KMEPC SN-8520 7.1 Home Theatre System
Overall the Auditek speakers are at best average, which usually wouldn't warrant our recommendation. As it is though, these speakers represent possibly the lowest priced 7.1 system on the market, and for such little cost they're a bargain.
- Incredibly cheap. Incredibly cheap. Incredibly cheap.
- Lack of remote, not enough controls, sound quality not the greatest
A cheap set of speakers that are still good value for money despite their average sound
Price$ 99.00 (AUD)
The cost of surround sound speakers seems to be plummeting. We were recently impressed by Laser's cut price offering, the 5.1 Home Theatre Speakers. Auditek has now raised the stakes again, with their 7.1 speakers coming in at $50 less than Laser's 5.1 system. 7.1 speakers for less than $100 sounds too good to be true, and in some ways it is, though the KMEPC system still manages to hold its own.
Setting up the speakers was made far more difficult than it needed to be. With so many wires trailing around it would have been really helpful to include some kind of colour coding or labelling system. As it is, there are four identical green wires and eight identical black ones. Working out which one goes where takes a little longer than usual for a speaker system. The eight speakers include a subwoofer, central speaker and six satellites, though the difference between the central speaker and the satellites is purely cosmetic. These are all in turn connected to a control box, which includes a master volume and separate volume controls for each pair of speakers and the subwoofer.
Though it's convenient to have the inputs and volume dials in a separate control, the largely plastic finish may not mesh well with your sleek, metallic devices. As there is no remote control, this means the control box has to be kept within reach at all times. A second problem with the control box is the lack of equalisation options, with only bass adjustable. The addition of a treble control at the very least would have been useful. In contrast to the control box, the satellite speakers look fairly smart, but the same plastic design is carried over to the subwoofer, which won't be to everyone's tastes.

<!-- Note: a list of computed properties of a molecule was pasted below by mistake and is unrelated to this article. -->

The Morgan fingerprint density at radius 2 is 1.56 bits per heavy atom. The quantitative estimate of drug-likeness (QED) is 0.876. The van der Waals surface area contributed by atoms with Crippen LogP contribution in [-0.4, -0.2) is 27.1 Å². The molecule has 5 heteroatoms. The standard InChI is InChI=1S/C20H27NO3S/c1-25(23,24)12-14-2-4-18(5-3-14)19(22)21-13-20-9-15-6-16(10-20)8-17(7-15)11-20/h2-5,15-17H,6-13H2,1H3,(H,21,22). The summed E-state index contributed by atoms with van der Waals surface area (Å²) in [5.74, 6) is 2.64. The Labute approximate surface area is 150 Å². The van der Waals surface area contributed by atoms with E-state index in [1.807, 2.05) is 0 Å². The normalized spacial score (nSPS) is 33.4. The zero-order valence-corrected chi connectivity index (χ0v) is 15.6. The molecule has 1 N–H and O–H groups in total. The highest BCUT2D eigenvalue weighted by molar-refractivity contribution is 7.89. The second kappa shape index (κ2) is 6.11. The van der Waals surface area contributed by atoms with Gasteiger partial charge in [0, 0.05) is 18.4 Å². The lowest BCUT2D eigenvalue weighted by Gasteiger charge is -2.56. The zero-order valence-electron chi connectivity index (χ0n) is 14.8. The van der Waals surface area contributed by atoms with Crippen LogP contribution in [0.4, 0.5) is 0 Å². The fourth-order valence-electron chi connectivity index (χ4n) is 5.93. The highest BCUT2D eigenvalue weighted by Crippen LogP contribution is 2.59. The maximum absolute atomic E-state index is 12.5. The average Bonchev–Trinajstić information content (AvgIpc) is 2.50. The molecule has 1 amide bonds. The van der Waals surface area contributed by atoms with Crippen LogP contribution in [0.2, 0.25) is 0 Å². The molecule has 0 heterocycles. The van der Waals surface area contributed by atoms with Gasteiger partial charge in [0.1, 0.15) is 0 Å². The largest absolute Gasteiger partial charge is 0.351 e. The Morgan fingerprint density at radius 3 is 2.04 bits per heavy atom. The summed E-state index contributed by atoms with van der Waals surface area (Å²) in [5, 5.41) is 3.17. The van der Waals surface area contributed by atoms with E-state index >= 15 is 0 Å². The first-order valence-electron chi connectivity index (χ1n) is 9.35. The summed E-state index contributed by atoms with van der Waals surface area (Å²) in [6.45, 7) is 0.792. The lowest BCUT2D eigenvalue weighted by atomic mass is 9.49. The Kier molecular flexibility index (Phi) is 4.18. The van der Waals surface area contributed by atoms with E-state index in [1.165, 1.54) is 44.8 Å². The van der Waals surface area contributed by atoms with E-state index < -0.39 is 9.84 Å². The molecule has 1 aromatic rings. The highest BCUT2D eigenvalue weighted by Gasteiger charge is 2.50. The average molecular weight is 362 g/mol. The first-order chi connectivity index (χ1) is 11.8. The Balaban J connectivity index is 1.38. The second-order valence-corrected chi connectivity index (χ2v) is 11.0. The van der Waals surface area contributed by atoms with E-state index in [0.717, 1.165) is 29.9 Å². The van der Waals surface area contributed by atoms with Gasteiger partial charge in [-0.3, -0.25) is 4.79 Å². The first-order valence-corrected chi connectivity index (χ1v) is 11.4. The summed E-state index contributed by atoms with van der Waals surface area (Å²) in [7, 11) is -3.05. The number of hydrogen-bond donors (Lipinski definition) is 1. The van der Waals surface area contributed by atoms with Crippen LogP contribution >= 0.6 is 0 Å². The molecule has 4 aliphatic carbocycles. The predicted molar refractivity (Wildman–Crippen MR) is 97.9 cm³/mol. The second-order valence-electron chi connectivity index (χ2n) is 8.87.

The speakers are primarily designed to be linked to a PC's 7.1 surround sound card, with four 3.5mm jacks used as the primary connection. They could also be connected to a home theatre system, provided it uses standard RCA connectors. If it instead uses clips you can always cut the speaker cables and expose the wires. We found it slightly irksome that when connecting the speakers to a regular stereo connection there was no option to play the audio from all seven satellites. Instead, only the front and left speakers in conjunction with the subwoofer are used. Each of the satellites also comes with a useful stand that rotates 270 degrees, enabling the speakers to be angled up and down or attached to the wall using the supplied screws.
For a 7.1 system the speakers sound about average. The whole frequency range feels a bit muffled, with no clear distinction between low- and mid-range sound. The subwoofer also produces rather muddy bass, though it is at least powerful for its size. In fact the whole system's rather small stature belies the high volume it can produce. When testing our favourite scenes from The Incredibles, we weren't blown away by the sweeping effects as we usually are. Though the directional qualities of the setup were good, the acoustics were less so. When listening to music such as The Killers things were also average, with the clarity of vocals less pronounced than we would like. Having said that, the sound is still decent enough to gain enjoyment from listening to both movies and music.
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